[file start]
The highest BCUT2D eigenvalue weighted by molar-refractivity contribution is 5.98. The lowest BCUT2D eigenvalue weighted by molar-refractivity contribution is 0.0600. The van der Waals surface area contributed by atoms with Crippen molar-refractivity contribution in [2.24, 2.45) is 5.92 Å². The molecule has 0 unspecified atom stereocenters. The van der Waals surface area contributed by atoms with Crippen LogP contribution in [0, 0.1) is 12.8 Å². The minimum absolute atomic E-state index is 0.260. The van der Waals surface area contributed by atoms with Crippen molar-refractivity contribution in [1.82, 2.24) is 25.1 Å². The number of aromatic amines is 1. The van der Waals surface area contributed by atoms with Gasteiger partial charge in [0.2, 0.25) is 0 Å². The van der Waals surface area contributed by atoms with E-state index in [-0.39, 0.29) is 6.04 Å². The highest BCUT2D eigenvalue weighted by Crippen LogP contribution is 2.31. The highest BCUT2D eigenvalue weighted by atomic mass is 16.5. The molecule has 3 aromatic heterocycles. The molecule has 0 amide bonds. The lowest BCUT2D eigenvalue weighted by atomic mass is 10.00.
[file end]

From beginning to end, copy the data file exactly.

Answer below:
The highest BCUT2D eigenvalue weighted by molar-refractivity contribution is 5.98. The lowest BCUT2D eigenvalue weighted by molar-refractivity contribution is 0.0600. The van der Waals surface area contributed by atoms with Crippen molar-refractivity contribution in [2.24, 2.45) is 5.92 Å². The molecule has 0 unspecified atom stereocenters. The van der Waals surface area contributed by atoms with Crippen LogP contribution in [0, 0.1) is 12.8 Å². The minimum absolute atomic E-state index is 0.260. The van der Waals surface area contributed by atoms with Crippen molar-refractivity contribution in [1.82, 2.24) is 25.1 Å². The number of aromatic amines is 1. The van der Waals surface area contributed by atoms with Gasteiger partial charge in [0.2, 0.25) is 0 Å². The van der Waals surface area contributed by atoms with E-state index in [-0.39, 0.29) is 6.04 Å². The highest BCUT2D eigenvalue weighted by Crippen LogP contribution is 2.31. The highest BCUT2D eigenvalue weighted by atomic mass is 16.5. The molecule has 3 aromatic heterocycles. The molecule has 0 amide bonds. The lowest BCUT2D eigenvalue weighted by atomic mass is 10.00.